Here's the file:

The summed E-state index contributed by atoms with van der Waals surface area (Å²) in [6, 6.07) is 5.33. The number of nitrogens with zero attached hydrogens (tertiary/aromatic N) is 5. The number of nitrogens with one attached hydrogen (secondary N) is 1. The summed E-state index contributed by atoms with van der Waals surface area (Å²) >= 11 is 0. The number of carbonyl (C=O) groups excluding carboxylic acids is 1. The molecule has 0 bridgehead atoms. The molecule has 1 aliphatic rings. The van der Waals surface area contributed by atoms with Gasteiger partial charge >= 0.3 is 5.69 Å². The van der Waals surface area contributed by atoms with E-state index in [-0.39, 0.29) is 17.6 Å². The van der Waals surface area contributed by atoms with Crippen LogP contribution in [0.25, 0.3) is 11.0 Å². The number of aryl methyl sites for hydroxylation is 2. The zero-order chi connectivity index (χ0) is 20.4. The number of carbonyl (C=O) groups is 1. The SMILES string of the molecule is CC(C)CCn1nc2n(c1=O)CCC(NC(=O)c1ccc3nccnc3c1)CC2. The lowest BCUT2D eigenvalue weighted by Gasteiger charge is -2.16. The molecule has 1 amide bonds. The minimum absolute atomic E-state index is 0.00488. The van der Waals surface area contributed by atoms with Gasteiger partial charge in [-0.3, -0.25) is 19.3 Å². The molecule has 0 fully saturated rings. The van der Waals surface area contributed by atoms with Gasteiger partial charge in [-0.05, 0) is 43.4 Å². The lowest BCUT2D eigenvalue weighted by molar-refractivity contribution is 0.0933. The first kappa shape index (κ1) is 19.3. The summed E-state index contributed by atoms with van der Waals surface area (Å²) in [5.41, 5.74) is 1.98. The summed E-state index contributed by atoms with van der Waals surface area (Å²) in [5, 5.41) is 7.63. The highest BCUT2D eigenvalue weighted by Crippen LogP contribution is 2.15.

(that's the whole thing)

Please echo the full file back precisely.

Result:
The summed E-state index contributed by atoms with van der Waals surface area (Å²) in [6, 6.07) is 5.33. The number of nitrogens with zero attached hydrogens (tertiary/aromatic N) is 5. The number of nitrogens with one attached hydrogen (secondary N) is 1. The summed E-state index contributed by atoms with van der Waals surface area (Å²) >= 11 is 0. The number of carbonyl (C=O) groups excluding carboxylic acids is 1. The molecule has 0 bridgehead atoms. The molecule has 1 aliphatic rings. The van der Waals surface area contributed by atoms with Gasteiger partial charge >= 0.3 is 5.69 Å². The van der Waals surface area contributed by atoms with E-state index in [-0.39, 0.29) is 17.6 Å². The van der Waals surface area contributed by atoms with Crippen LogP contribution in [0.25, 0.3) is 11.0 Å². The number of aryl methyl sites for hydroxylation is 2. The zero-order chi connectivity index (χ0) is 20.4. The number of carbonyl (C=O) groups is 1. The SMILES string of the molecule is CC(C)CCn1nc2n(c1=O)CCC(NC(=O)c1ccc3nccnc3c1)CC2. The lowest BCUT2D eigenvalue weighted by Gasteiger charge is -2.16. The molecule has 1 amide bonds. The minimum absolute atomic E-state index is 0.00488. The van der Waals surface area contributed by atoms with Gasteiger partial charge in [-0.3, -0.25) is 19.3 Å². The molecule has 0 fully saturated rings. The van der Waals surface area contributed by atoms with Gasteiger partial charge in [-0.05, 0) is 43.4 Å². The lowest BCUT2D eigenvalue weighted by molar-refractivity contribution is 0.0933. The first kappa shape index (κ1) is 19.3. The summed E-state index contributed by atoms with van der Waals surface area (Å²) in [5.41, 5.74) is 1.98. The summed E-state index contributed by atoms with van der Waals surface area (Å²) in [5, 5.41) is 7.63. The highest BCUT2D eigenvalue weighted by Crippen LogP contribution is 2.15.